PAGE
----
Drama as an interactive technique in language teaching has been used in Britain and the United State since 1970s’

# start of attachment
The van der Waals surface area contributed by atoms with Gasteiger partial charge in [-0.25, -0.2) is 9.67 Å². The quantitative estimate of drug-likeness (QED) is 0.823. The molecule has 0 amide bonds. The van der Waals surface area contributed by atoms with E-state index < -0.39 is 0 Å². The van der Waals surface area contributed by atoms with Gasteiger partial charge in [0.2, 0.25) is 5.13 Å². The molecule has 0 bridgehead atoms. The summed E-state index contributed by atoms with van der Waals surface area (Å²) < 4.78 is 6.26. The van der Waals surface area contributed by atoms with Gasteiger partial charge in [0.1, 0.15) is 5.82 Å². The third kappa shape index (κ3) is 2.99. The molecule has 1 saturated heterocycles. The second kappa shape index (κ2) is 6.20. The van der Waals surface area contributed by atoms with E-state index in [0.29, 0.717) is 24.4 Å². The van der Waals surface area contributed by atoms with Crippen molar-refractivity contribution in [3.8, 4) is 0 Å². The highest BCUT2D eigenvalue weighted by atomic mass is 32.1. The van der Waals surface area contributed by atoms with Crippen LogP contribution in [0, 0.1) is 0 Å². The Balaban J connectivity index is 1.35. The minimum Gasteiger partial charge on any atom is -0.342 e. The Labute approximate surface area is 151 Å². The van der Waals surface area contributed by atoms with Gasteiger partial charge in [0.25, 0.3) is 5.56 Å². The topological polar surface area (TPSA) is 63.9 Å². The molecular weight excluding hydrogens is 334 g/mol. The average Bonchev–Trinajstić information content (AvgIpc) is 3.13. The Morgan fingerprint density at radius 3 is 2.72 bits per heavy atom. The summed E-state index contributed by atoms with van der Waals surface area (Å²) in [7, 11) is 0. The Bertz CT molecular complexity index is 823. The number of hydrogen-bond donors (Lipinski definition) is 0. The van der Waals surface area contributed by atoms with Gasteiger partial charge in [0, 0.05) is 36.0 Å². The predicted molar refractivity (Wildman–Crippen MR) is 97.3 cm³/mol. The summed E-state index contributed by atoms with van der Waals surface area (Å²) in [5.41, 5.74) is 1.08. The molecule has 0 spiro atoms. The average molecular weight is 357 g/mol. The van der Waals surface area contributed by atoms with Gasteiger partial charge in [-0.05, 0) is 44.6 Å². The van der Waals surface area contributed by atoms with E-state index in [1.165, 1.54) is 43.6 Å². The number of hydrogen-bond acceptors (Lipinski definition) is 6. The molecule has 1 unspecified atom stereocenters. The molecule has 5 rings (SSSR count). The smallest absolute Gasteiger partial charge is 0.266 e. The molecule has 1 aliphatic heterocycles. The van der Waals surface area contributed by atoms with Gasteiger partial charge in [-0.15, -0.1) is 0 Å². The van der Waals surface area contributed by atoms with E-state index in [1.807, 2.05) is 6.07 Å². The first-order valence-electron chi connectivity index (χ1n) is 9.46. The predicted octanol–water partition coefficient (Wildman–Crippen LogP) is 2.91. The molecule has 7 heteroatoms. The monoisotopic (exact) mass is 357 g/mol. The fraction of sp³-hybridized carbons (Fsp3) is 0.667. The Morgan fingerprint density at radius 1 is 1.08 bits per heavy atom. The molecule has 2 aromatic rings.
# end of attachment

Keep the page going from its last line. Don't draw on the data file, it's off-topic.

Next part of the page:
Drama as an interactive technique in language teaching has been used in Britain and the United State since 1970s’ (Dodson, 2000). Richard Courtny defined drama as “the human process whereby imaginative thought becomes action, drama is based on internal empathy and identification, the leads to external impersonation”. Courtny (1980) believes that “life is drama” when people meet each other for the first time, they improvise their conversation. Jeffrey Wilhem and Brian Edmiston (1988) refer to drama as “wondering, “what if….?” and then interacting with others in a drama world as if that imagined reality was actual”. Drama is regarded as a way of life. Children like playing. They explore the world around themselves and act. Drama helps them to be prepared for life. Children use their imagination when they play. “Children bring with them to the classroom the universal human ability to play, to behave, “as if”; many children spontaneously engage in such dramatic play from as young an age as ten months” (Wagner1976). “One theoretical viewpoint about modern educational Drama emerges from the ideas of educators such as Rousseau, Montessori, Bruner, and Dewey. They say that learning happens through active participation, or as Dewey states “learning by doing (Courtney 1). Drama is a form of “learning by doing.”